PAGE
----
As interest in CICS grew and the product evolved, more processing began moving into existing CICS regions. They were standalone regions that consisted of components to support sign-on to the region, processing of the required workload, and then displaying the output to the terminal screen. All resources required to support the application were contained in that region, including files, programs, and physical definitions. Unfortunately, memory was a precious commodity and storage availability was limited. Virtual storage was limited to 16MB, internal computer memory was expensive, therefore scarce, and disk space was also expensive and limited. Many of the company files were stored on magnetic tape, which was cheap but not practical for CICS files since it was sequential access, not direct. Databases didn’t exist as we know them now, so accessing data in CICS was a challenge.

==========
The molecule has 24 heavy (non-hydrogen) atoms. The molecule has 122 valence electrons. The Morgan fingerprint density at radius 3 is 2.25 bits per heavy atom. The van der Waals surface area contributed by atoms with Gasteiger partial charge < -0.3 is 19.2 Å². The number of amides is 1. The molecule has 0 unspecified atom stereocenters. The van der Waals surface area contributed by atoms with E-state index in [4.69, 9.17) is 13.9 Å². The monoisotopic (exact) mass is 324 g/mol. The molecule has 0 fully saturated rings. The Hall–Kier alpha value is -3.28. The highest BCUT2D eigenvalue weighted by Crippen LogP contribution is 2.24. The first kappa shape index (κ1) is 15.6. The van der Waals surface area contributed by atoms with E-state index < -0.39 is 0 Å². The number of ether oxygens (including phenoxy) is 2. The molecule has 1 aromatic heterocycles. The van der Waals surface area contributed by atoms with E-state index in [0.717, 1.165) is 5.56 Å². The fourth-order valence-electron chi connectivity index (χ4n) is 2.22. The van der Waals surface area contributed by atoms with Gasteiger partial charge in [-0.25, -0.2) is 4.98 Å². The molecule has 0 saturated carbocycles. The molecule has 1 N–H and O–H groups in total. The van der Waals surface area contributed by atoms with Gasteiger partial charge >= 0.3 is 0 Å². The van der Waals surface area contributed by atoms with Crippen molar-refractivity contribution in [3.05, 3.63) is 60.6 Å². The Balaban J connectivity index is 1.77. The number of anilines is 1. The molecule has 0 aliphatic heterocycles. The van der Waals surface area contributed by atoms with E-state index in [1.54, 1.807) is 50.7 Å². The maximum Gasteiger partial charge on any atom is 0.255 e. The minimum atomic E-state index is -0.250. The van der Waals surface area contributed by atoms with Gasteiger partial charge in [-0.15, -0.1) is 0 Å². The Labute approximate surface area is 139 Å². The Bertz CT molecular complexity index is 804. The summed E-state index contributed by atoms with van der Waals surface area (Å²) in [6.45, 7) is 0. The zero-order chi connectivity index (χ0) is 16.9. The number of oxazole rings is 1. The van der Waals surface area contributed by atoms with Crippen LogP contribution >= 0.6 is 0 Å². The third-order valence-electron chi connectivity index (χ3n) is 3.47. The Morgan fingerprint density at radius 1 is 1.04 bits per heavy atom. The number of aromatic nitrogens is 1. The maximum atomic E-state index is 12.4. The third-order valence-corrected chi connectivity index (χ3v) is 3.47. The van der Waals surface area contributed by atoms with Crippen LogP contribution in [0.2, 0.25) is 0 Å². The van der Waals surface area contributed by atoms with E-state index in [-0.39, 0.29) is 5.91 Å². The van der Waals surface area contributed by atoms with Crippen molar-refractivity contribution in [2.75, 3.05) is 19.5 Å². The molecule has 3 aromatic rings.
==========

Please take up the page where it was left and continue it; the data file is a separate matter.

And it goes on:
Even so, CICS became more popular. As CICS popularity grew, so did the workload that ran in these regions. As the workload increased, so did the requirement for virtual storage to run the applications. Even back then, CICS could process multiple transactions concurrently. As the number of transactions grew, so did the requirements for storage. It was common for CICS to go Short on Storage (SOS), so installations were forced to increase the size of the region or decrease the number of transactions that ran concurrently. Installations wanted to increase the now-popular online access to company information, so they increased the region size or built another and separated applications into the multiple regions. That was unpopular since the user would have to log off the region and log onto the other one. Back then, products called session managers, which allowed you to jump from application to application from a common menu, didn’t exist.